The tobacco epidemic is one of the biggest public health threats the world has ever faced,
killing more than 7 million people a year.
More than 6 million of those deaths are the result of direct tobacco use,
while around 890 000 are the result of non-smokers being exposed to second-hand smoke.
Around 80% of the 1.1 billion smokers worldwide live in low- and middle-income countries,
where the burden of tobacco-related illness and death is heaviest.
Tobacco users who die prematurely deprive their families of income,
raise the cost of health care and hinder economic development.
In some countries, children from poor households are frequently employed in tobacco farming to provide family income.
These children are especially vulnerable to "green tobacco sickness",
which is caused by the nicotine that is absorbed through the skin from the handling of wet tobacco leaves
Smoking damages your heart and your blood circulation,
increasing the risk of conditions such as coronary heart disease, heart attack, stroke, peripheral vascular disease
(damaged blood vessels) and cerebrovascular disease (damaged arteries that supply blood to your brain).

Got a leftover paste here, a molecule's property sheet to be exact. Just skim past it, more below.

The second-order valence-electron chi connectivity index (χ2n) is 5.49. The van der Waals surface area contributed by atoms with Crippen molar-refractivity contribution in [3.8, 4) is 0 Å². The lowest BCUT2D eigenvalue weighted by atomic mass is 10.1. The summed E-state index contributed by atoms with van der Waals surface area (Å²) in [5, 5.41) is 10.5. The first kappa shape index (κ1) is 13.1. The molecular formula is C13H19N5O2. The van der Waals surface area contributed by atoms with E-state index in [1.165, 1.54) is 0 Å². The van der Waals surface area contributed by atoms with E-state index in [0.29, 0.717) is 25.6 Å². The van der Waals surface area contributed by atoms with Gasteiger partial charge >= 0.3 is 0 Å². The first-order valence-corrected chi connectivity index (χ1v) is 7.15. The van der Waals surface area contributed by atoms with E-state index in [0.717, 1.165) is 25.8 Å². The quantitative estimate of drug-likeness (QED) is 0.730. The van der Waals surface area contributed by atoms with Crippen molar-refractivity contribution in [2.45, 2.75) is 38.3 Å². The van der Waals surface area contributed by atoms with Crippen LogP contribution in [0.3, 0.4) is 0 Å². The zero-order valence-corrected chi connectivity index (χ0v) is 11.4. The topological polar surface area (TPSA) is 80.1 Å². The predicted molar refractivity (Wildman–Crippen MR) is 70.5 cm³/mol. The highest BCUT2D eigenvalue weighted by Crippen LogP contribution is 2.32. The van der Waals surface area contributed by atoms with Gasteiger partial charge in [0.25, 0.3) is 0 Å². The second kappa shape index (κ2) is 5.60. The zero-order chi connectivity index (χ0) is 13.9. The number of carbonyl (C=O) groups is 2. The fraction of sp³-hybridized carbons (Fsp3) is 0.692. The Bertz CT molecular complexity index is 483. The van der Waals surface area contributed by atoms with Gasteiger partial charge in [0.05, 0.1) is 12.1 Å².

Carbon monoxide from the smoke and nicotine both put a strain on the heart by making it work faster.
They also increase your risk of blood clots.
Other chemicals in cigarette smoke damage the lining of your coronary arteries, leading to furring of the arteries.
In fact, smoking doubles your risk of having a heart attack, and if you smoke you have twice the risk of dying from coronary heart disease than lifetime non-smokers.
The good news is that after only one year of not smoking, your risk is reduced by half.
After stopping for 15 years, your risk is similar to that of someone who has never smoked.